Once Sadie qualified for AZ'a Early Intervention Program, which got her services like Physical Therapy, Occupational Therapy, and Speech, the next step was to apply for Long Term Care (ALTCS). It was explained to me that acceptance into ALTCS was based on need, it is a point system. Based on Sadie's diagnoses, and her ability to do certain age-appropriate things or not, she would earn a certain amount of points. She had to reach 40 points in order to receive ALTCS care. We first applied when Sadie was 4 months, however, the screening wasn't done until 6 months (yay for how fast the government works). Even though Sadie could not roll or sit and she was barely smiling she was denied. Unfortunately, there were not points given or questions asked about if she screams in the car everytime we go somewhere or if she sleeps through the night therefore letting me sleep through the night. I almost apealed the decision, but my advocate (also called a support coordinator) told me we can just reapply...as many times as we want until we get in. She also told me the next list of skills was for 9 months, so we should start the process when Sadie is 8 months so that we'll be considered for the next skills set. And the more Sadie CAN'T do, the more points she'll get. We did what we were told and called around 8 months to get the ball rolling again. At this point we were desperate.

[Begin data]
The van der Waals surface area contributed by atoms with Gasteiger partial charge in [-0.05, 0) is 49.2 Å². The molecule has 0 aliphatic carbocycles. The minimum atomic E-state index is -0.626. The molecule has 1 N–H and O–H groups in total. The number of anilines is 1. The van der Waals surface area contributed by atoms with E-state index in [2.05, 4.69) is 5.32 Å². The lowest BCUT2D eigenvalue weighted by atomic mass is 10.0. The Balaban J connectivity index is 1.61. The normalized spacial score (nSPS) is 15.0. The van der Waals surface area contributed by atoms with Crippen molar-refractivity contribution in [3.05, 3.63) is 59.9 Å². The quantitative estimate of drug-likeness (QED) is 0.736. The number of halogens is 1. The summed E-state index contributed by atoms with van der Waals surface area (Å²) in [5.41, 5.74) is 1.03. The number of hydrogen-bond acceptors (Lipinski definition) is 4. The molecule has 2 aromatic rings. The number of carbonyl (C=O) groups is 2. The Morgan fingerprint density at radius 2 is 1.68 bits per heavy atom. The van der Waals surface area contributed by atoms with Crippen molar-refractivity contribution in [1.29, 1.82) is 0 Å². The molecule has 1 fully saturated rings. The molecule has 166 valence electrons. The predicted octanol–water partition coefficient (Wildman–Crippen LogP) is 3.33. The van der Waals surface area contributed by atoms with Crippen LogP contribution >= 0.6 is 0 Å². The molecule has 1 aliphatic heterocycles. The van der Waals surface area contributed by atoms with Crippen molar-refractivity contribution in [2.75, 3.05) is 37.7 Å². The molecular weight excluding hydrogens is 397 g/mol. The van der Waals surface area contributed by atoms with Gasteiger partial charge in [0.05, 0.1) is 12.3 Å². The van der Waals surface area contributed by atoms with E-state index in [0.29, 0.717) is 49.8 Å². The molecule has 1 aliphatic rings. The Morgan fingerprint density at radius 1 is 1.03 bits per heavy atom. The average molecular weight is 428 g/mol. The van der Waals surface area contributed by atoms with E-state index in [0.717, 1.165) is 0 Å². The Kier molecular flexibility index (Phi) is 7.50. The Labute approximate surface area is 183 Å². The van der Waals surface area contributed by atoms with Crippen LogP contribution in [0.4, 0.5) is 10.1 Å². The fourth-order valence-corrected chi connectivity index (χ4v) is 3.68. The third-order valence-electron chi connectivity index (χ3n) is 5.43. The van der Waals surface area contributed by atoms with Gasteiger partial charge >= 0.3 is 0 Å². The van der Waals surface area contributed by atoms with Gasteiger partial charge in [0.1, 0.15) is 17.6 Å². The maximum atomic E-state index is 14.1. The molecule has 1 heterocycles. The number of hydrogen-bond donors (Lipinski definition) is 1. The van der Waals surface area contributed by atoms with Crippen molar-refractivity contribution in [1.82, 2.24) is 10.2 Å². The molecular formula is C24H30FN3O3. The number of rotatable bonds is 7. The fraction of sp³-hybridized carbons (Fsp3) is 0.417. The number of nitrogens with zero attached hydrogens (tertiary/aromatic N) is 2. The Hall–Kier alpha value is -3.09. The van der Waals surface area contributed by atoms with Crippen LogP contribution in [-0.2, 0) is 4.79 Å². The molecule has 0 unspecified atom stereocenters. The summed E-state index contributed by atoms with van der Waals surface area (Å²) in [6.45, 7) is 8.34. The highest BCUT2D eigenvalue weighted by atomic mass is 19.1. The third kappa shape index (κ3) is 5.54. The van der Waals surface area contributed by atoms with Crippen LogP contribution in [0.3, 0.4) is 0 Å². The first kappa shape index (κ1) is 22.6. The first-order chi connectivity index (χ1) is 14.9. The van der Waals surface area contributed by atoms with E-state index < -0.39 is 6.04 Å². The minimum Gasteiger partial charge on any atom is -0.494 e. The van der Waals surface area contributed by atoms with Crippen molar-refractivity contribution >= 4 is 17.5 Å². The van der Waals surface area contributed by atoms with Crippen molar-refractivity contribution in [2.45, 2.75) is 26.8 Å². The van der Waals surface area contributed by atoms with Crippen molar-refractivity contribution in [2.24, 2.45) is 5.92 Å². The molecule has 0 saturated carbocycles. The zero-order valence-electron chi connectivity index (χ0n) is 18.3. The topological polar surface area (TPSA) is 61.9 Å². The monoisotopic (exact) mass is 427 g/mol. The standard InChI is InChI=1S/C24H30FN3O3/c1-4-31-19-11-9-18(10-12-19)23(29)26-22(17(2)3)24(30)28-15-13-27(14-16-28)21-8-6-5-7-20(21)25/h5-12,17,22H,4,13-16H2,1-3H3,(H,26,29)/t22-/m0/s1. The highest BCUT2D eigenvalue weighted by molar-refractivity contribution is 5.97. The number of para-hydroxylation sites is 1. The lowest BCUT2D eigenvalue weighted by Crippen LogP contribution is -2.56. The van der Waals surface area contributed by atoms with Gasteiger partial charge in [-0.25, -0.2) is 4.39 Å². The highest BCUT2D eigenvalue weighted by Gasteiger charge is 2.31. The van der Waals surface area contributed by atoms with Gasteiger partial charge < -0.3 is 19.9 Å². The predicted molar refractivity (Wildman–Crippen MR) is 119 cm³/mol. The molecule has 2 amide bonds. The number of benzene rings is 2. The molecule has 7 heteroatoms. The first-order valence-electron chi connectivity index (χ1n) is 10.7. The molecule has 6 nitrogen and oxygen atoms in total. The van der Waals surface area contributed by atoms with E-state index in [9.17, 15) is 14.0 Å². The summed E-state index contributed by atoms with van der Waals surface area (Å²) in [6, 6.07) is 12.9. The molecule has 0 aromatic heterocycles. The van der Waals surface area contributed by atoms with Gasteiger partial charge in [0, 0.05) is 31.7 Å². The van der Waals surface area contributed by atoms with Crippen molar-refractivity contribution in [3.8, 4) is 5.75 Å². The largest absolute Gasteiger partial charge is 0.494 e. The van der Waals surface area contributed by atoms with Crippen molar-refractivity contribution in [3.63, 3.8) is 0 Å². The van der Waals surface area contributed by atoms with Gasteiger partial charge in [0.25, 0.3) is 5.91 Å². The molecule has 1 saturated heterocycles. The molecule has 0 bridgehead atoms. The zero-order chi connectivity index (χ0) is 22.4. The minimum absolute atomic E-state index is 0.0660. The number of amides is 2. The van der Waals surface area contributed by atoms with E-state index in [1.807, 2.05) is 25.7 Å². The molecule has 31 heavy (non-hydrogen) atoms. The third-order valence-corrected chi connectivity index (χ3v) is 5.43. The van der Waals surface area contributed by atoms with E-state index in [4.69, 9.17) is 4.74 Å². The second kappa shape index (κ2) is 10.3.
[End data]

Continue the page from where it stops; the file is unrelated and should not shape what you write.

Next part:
I bet you're wondering why ALTCS is so important and why we want to get into that system so badly. There are a number of reasons, actually.
1. Right now we are eligible for services through the Division of Developmental Disabilities (DDD) Early Intervention Program (AZEIP), which covers birth to 3 years old. This program gets us therapies. However, after recent legislation was passed, a program called "Family Cost Participation" was instated. Where therapies used to be 100% covered by the state, now we are required to pay a percentage of them based on our income. Starting in November, we were told we were responsible for 35% of the cost of therapies. This is after insurance is billed. As you can imagine, having 3+ therapies a week, this can get pretty pricey. So, for the month of December I've lessened Sadie's therapies. This Family Cost Participation also applies to any equipment recommended or needed for therapies, which Sadie will eventually need. However, if you have ALTCS you are exempt, and the state completely picks up the tab.
2. Being enrolled in ALTCS includes state healthcare coverage. I have become very familiar with insurance billing in the last year as you can imagine, so this means that first our private insurance is billed, then the state provided health insurance pays the rest. This includes prescriptions, hospital services, triage, equipment, etc. As you can imagine, this is a HUGE financial burden lifted from families (like ours) who have a child who is going to need these kinds of services her entire life.